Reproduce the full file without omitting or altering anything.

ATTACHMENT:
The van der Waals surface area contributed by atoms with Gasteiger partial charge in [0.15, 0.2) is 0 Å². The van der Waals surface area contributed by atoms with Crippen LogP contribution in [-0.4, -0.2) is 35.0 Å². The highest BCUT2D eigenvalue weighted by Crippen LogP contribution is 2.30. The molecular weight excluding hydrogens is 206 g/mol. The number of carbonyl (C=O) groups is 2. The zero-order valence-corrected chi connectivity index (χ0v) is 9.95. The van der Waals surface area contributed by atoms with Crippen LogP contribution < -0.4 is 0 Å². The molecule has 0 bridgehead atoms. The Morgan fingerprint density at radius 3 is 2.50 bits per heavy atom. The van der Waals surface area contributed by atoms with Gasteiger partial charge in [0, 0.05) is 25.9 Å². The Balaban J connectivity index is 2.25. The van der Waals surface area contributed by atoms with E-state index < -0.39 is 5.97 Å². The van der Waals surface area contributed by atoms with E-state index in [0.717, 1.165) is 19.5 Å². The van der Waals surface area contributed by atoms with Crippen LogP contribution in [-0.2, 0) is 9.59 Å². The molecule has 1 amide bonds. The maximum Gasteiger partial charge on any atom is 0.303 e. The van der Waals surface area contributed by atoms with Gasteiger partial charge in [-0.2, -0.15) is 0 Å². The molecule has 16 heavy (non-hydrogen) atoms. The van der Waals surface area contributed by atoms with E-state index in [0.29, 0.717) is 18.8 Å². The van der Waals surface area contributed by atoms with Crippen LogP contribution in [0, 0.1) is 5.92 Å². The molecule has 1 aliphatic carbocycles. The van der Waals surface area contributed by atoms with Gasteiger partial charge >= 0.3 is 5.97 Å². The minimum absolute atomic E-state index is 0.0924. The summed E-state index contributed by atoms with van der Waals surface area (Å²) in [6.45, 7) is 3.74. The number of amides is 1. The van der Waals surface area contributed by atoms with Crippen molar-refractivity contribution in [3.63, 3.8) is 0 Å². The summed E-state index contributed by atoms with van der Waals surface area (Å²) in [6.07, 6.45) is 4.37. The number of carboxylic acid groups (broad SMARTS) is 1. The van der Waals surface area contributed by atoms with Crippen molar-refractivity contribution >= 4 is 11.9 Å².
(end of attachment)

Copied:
The van der Waals surface area contributed by atoms with Gasteiger partial charge in [0.15, 0.2) is 0 Å². The van der Waals surface area contributed by atoms with Crippen LogP contribution in [-0.4, -0.2) is 35.0 Å². The highest BCUT2D eigenvalue weighted by Crippen LogP contribution is 2.30. The molecular weight excluding hydrogens is 206 g/mol. The number of carbonyl (C=O) groups is 2. The zero-order valence-corrected chi connectivity index (χ0v) is 9.95. The van der Waals surface area contributed by atoms with Crippen LogP contribution < -0.4 is 0 Å². The molecule has 0 bridgehead atoms. The Morgan fingerprint density at radius 3 is 2.50 bits per heavy atom. The van der Waals surface area contributed by atoms with Gasteiger partial charge in [0, 0.05) is 25.9 Å². The Balaban J connectivity index is 2.25. The van der Waals surface area contributed by atoms with E-state index < -0.39 is 5.97 Å². The van der Waals surface area contributed by atoms with E-state index in [0.717, 1.165) is 19.5 Å². The van der Waals surface area contributed by atoms with Crippen LogP contribution in [-0.2, 0) is 9.59 Å². The molecule has 1 amide bonds. The maximum Gasteiger partial charge on any atom is 0.303 e. The van der Waals surface area contributed by atoms with Gasteiger partial charge in [-0.2, -0.15) is 0 Å². The molecule has 16 heavy (non-hydrogen) atoms. The van der Waals surface area contributed by atoms with E-state index in [0.29, 0.717) is 18.8 Å². The van der Waals surface area contributed by atoms with Crippen LogP contribution in [0, 0.1) is 5.92 Å². The molecule has 1 aliphatic carbocycles. The van der Waals surface area contributed by atoms with Gasteiger partial charge >= 0.3 is 5.97 Å². The minimum absolute atomic E-state index is 0.0924. The summed E-state index contributed by atoms with van der Waals surface area (Å²) in [6.45, 7) is 3.74. The number of amides is 1. The van der Waals surface area contributed by atoms with Crippen molar-refractivity contribution in [3.63, 3.8) is 0 Å². The summed E-state index contributed by atoms with van der Waals surface area (Å²) in [6.07, 6.45) is 4.37. The number of carboxylic acid groups (broad SMARTS) is 1. The van der Waals surface area contributed by atoms with Crippen molar-refractivity contribution >= 4 is 11.9 Å².